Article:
Transplanting spade

The narrow, elongated blade of a transplanting spade makes it simple to remove plant roots. The deep blade is also perfect for digging out established roots when moving plants.

Pointed spade

Instead of a flat cutting edge, these have a pointed one. Strong roots, rocky or clay soil, and other obstructions can be cut through more easily by the pointed end.

Border spade

A border spade maintains neat edges around beds and makes holes that are perfect for smaller plants. Although they are smaller and lighter, they resemble a standard or digging spade.

They are somewhat similar to edging irons.

Edging irons: The border spade’s cousin

Edging irons are also known as edging knives, edgers, edging tools, or garden edgers.

They are an essential part of any gardener’s toolkit. These curved tools are designed to create a nice edge along garden beds and paths. They can be used for digging out soil as well as cutting into hard, compacted earth. Edging irons come in different shapes and sizes, but they all have a long handle with an end that has been sharpened to cut into the ground easily.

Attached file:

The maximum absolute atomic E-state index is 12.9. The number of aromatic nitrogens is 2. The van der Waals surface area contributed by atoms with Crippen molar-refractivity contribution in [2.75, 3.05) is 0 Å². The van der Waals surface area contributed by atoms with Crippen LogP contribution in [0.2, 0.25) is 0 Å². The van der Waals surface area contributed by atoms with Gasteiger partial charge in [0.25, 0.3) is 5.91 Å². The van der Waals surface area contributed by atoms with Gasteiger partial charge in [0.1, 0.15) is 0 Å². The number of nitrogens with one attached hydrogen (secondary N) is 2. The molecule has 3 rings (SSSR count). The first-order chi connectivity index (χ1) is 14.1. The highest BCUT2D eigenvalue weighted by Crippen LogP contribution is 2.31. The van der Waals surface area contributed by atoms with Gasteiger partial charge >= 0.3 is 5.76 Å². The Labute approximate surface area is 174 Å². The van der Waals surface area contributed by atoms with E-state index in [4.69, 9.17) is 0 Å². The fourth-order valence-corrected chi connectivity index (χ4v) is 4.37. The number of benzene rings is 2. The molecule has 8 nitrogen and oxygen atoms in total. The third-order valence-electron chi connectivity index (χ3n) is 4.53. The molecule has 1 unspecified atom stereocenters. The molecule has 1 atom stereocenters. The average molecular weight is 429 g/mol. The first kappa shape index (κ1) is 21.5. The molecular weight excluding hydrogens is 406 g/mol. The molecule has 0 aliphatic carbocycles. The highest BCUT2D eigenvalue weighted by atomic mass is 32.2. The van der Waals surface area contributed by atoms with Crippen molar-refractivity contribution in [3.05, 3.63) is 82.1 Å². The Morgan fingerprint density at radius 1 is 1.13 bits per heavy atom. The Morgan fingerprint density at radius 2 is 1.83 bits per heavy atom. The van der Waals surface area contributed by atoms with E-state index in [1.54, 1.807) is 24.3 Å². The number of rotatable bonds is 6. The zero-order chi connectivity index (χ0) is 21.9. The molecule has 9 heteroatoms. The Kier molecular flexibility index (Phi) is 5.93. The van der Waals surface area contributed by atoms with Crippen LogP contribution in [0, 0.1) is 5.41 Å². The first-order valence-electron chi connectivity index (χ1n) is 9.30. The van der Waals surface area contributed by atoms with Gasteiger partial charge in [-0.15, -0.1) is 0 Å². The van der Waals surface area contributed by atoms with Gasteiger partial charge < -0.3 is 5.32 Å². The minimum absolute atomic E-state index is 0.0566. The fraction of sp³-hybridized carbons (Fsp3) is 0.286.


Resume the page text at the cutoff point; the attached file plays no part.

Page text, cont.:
Shovels in more depth – yes, they are different to spades!

The names spade and shovel are often used interchangeably, even in shops, so it’s no wonder people get confused!

Spades and shovels are similar, but there are some key differences that make each useful in different situations.

To put it simply, shovels move stuff and spades dig. If you want to dig a hole, choose a spade. If you need to move a pile of loose material, choose a shovel.

You may also notice that a spade tends to be straighter than a shovel from handle to blade tip. Whereas the shovel blade is usually angled forward, the spade blade is not.

A shovel typically has a long, straight handle that allows you to get plenty of leverage when digging deep holes. In contrast, a shorter shaft works best with a spade and comes in handy when working in tight spaces, such as a flowerbed. Many spades have a “T” or “DY” handle to give you more options for holding it.

While you can manage with only a shovel or a spade, your gardening will be more efficient and enjoyable if you have both.

A man digging into the soil with a spade

Garden forks in more depth

A garden fork can loosen and turn over soil in a manner similar to a spade. It can rake out stones and weeds and break up clods thanks to its tines (the technical term for its prongs), which also make it easier to push into the ground.

The powerful tines can cut through tough soils that a spade might struggle with. Or, before using a spade, the area can be prepared with the digging fork. In either case, using a digging fork will ease the strain on your body.

A garden fork being plunged into a vegetable patch

Materials available